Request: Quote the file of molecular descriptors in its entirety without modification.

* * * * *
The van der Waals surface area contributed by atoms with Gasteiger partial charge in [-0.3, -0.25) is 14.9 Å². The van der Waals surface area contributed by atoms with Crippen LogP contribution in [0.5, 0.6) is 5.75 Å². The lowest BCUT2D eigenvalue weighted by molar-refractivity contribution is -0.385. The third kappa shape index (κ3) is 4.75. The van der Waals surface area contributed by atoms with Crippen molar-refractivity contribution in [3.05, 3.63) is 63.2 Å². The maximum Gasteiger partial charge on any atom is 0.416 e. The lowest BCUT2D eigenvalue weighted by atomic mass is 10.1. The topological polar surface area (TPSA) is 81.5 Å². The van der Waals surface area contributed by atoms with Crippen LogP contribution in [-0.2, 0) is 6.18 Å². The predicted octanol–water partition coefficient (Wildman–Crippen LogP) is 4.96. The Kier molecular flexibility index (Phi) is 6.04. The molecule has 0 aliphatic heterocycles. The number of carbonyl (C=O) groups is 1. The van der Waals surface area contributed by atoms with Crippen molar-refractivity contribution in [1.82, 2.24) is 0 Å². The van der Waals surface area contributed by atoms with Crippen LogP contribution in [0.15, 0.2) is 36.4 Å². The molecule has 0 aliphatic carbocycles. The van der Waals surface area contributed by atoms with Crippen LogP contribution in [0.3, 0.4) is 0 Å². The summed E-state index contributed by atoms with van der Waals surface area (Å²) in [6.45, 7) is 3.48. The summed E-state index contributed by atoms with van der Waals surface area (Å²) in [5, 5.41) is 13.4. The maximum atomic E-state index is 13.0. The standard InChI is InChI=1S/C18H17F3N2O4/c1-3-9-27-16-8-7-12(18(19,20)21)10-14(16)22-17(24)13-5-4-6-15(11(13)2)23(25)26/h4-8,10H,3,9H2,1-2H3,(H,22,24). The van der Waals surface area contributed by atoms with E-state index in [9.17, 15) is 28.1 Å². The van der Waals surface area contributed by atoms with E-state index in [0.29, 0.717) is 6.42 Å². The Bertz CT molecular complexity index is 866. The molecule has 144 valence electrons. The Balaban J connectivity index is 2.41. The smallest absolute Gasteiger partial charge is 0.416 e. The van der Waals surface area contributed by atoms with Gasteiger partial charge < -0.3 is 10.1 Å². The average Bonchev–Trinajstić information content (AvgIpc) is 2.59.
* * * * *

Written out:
The van der Waals surface area contributed by atoms with Gasteiger partial charge in [-0.3, -0.25) is 14.9 Å². The van der Waals surface area contributed by atoms with Crippen LogP contribution in [0.5, 0.6) is 5.75 Å². The lowest BCUT2D eigenvalue weighted by molar-refractivity contribution is -0.385. The third kappa shape index (κ3) is 4.75. The van der Waals surface area contributed by atoms with Crippen molar-refractivity contribution in [3.05, 3.63) is 63.2 Å². The maximum Gasteiger partial charge on any atom is 0.416 e. The lowest BCUT2D eigenvalue weighted by atomic mass is 10.1. The topological polar surface area (TPSA) is 81.5 Å². The van der Waals surface area contributed by atoms with Crippen LogP contribution in [-0.2, 0) is 6.18 Å². The predicted octanol–water partition coefficient (Wildman–Crippen LogP) is 4.96. The Kier molecular flexibility index (Phi) is 6.04. The molecule has 0 aliphatic heterocycles. The number of carbonyl (C=O) groups is 1. The van der Waals surface area contributed by atoms with Crippen molar-refractivity contribution in [1.82, 2.24) is 0 Å². The van der Waals surface area contributed by atoms with Crippen LogP contribution in [0.15, 0.2) is 36.4 Å². The molecule has 0 aliphatic carbocycles. The van der Waals surface area contributed by atoms with Crippen LogP contribution in [0.3, 0.4) is 0 Å². The summed E-state index contributed by atoms with van der Waals surface area (Å²) in [6.45, 7) is 3.48. The summed E-state index contributed by atoms with van der Waals surface area (Å²) in [5, 5.41) is 13.4. The maximum atomic E-state index is 13.0. The standard InChI is InChI=1S/C18H17F3N2O4/c1-3-9-27-16-8-7-12(18(19,20)21)10-14(16)22-17(24)13-5-4-6-15(11(13)2)23(25)26/h4-8,10H,3,9H2,1-2H3,(H,22,24). The van der Waals surface area contributed by atoms with E-state index in [9.17, 15) is 28.1 Å². The van der Waals surface area contributed by atoms with E-state index in [0.29, 0.717) is 6.42 Å². The Bertz CT molecular complexity index is 866. The molecule has 144 valence electrons. The Balaban J connectivity index is 2.41. The smallest absolute Gasteiger partial charge is 0.416 e. The van der Waals surface area contributed by atoms with Gasteiger partial charge < -0.3 is 10.1 Å². The average Bonchev–Trinajstić information content (AvgIpc) is 2.59.